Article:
BODYFARM

BODYFARM has with each new record impressed me more and more. So with a new album to promote I saw no reason why not to interview them. ©2016 Anders Ekdahl

You have a new record to promote. What’s your feeling on this one? Is it the greatest death metal release ever?
-Our feeling on this album is very good, and it’s certainly the best Bodyfarm release so far. That’s the only thing that matters to us. We want to beat every previous release when we are making a new album. Got to keep things challenging, right?

How harder is it to come up with new songs that excel the old ones?
-Pretty damn hard, to be honest. You are not easily satisfied with songs we write, and we’re always afraid to accidentally re-use old songs. So we try to push our songwriting to the next level and be more creative without losing brutality and aggression. We are more mature as musicians now, so I think we have succeeded on this matter. I hope we can top Battle Breed some day.

Do you feel that there is an endless source to pick from when it comes to lyrics? I for one would have a harder time not repeating myself lyrically than musically.
-I think that source is pretty much endless, yes. We’re playing death metal but that does not mean that we’re bound to certain subjects like war and death only. We did choose to on Battle Breed, since it tells a chronological tale of battles and wars throughout the ages. It’s a cliché, but clichés are there for a reason: it works, haha! But I like to write about politics (how much I hate it), inner struggles and other matters of life just as much.

Do you think much about how your album art work has to be better than the previous one? How do you pick art work?
-Of course! That’s the first thing people look at when you have a new album to promote. The colors must be out there, and the whole package should be good. So that’s a bit of marketing right there. But of course it has to be a beautiful piece of art, that’s the most important thing. I do thing that it has to match the musical and lyrical content of the album. We went to Juanjo again with some key words and the lyrical concept, and this is what he did!

Do you feel you get the respect you deserve? From both metalheads but also colleagues?
-Oh yes. We are working hard and I think people can see that. We’re always getting a good response from the crowd and that’s all you can ask for. We are a small band so we can’t expect to play sold out venues every time. We have a few befriended bands and persons from the scene, like Izegrim, Hail Of Bullets, Asphyx, (Schirenc Plays) Pungent Stench, God Dethroned, Funeral Whore and they’ve always been very supportive to us. We don’t ask for much, but these are the things that make it fun to be in a band.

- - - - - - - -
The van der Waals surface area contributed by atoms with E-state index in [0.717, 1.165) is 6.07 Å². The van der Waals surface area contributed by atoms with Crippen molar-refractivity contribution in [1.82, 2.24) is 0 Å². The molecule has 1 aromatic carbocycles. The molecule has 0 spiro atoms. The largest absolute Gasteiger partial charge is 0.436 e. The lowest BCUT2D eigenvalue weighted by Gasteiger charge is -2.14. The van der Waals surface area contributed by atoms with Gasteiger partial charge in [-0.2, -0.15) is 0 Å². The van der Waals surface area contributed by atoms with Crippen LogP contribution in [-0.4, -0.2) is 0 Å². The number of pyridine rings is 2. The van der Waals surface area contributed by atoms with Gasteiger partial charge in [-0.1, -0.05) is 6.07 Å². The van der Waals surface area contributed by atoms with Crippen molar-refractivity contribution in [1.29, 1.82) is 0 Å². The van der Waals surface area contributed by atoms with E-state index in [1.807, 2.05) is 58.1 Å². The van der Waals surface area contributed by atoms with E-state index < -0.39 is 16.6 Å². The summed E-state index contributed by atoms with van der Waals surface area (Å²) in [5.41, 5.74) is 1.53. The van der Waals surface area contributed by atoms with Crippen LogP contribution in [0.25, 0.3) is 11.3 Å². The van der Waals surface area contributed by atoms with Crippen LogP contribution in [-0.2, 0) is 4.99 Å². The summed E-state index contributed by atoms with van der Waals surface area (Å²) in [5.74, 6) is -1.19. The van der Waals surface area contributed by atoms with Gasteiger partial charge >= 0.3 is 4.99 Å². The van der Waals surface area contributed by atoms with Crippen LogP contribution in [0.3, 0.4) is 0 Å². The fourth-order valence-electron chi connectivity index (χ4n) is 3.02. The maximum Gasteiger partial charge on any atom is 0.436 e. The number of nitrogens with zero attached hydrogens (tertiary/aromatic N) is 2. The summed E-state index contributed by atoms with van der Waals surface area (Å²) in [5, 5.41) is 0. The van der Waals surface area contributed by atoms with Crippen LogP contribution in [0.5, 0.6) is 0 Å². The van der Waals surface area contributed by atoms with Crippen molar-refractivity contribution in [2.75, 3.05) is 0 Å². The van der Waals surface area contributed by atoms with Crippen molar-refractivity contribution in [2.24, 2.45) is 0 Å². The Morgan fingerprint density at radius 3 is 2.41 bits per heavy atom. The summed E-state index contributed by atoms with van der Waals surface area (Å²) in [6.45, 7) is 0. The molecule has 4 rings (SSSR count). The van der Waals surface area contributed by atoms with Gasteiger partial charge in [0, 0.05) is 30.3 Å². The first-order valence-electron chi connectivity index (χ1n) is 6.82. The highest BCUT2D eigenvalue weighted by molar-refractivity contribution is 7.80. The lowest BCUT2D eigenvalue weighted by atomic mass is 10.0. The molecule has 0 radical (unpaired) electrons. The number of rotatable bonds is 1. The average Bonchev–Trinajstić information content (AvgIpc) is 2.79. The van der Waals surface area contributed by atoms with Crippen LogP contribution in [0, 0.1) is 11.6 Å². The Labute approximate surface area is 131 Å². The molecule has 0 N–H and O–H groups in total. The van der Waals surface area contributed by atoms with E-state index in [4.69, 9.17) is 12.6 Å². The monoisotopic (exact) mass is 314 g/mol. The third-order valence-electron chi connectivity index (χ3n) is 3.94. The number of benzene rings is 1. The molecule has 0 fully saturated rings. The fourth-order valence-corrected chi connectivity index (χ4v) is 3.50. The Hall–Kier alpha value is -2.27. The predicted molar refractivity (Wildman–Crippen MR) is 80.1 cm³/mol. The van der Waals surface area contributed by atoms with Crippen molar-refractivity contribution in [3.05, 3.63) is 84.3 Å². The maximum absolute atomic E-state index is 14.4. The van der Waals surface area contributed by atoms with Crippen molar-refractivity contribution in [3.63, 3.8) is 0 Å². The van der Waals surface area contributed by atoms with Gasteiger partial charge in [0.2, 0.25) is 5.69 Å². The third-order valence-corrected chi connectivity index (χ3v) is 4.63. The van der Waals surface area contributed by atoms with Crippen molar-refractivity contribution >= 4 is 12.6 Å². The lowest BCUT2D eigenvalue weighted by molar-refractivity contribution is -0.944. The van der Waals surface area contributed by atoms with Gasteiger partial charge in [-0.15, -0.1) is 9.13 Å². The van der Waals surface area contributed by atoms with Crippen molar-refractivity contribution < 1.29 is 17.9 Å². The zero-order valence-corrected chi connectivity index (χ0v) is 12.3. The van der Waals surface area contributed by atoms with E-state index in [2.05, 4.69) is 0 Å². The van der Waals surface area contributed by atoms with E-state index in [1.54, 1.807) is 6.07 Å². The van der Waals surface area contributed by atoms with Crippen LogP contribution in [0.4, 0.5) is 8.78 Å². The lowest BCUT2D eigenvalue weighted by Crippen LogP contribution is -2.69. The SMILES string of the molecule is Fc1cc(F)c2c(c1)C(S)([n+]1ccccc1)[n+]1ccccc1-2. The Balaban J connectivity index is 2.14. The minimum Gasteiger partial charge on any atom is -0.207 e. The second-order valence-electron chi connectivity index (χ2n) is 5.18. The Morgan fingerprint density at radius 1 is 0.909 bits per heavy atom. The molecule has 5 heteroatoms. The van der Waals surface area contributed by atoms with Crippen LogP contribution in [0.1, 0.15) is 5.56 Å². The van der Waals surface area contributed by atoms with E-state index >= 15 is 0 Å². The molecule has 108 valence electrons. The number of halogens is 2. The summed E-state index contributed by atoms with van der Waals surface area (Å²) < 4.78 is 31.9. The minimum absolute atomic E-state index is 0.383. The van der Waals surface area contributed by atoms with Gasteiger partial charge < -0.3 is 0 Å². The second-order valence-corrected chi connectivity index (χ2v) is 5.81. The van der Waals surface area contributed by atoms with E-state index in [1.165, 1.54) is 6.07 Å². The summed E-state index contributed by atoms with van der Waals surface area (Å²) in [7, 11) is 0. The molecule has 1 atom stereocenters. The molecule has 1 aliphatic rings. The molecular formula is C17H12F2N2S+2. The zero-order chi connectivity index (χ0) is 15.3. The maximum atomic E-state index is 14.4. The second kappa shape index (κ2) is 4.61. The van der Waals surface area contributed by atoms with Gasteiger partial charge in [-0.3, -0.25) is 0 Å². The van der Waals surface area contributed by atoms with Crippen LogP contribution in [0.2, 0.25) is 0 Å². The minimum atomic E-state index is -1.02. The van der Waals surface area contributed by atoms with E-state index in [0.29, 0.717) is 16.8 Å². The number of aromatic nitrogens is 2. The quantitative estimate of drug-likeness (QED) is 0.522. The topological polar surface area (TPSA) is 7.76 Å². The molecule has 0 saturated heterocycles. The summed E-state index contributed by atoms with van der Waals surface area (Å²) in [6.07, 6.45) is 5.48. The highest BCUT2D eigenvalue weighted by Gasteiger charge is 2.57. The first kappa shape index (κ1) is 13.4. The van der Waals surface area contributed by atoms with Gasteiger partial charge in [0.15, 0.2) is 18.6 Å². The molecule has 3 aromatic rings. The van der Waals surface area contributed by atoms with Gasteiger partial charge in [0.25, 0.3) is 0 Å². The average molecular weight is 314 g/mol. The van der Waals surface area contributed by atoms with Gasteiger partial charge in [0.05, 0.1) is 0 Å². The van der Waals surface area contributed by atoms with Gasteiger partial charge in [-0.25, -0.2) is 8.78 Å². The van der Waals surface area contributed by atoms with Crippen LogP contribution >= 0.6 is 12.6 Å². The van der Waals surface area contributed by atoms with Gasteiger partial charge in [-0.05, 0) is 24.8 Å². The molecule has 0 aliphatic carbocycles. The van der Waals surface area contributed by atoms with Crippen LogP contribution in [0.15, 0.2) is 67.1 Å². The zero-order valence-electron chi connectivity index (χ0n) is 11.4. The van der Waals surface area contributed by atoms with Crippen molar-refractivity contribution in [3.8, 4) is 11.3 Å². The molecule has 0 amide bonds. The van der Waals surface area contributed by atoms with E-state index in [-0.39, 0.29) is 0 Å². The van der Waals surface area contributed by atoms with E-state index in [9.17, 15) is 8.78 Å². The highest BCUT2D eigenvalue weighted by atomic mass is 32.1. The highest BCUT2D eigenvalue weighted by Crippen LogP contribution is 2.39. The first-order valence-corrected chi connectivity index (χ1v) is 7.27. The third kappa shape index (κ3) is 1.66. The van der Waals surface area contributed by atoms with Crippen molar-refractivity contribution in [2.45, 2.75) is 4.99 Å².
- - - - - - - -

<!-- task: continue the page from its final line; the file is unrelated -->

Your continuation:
To me death metal is the most brutal form of metal there is. But not many bands dress to match it on stage. How come it is more T-shirt and jeans on stage?
-What should we do then, cover ourselves in blood and wear spikes and stuff?
-We’re not into that kind of posing. I think we play death metal the punk way. We wear on stage what we wear on our days off. Torn jeans and a band shirt. We also like to have fun on stage and people are allowed to see that we’re enjoying ourselves. So no gimmicks for us.

What kind of image do you want people to get of the band?
-A band that delivers quality music and that people get excited when they see that we’re playing on a festival. You know what I mean? Just ah, Bodyfarm is playing too? Awesome, I’m gonna check them out for sure, hahaha! I love that, in that way it’s easy for a band to connect with new and old fans. You can really get some kind of chemistry between you and the crowd.

How much touring do you guys do and what does touring give to you as a band?
-We are playing lots of single club shows and festivals. We are still looking for a good tour package to promote Battle Breed, but it’s really hard. We thing that the music of the bands on a tour should match on some points, and we refuse to do buy on deals. We do understand that a nightliner is expensive and just like every other band we will have to chip in, but some deals that tour promoters try to offer you are insane.

We live in volatile times now. How much do you think about that when you go on tour? Can you even think about it?
-Like terrorist attacks or something? Well, you can’t let them have what they’re trying to achieve, right? So the show must go on, no matter what. We’ve played in the Ukraine also. If there is no direct threat, we will play.

What awaits you in the future?
-Mountains of gold! And more realistically: a good tour and recognition for one hell of an album we’ve just made, haha!

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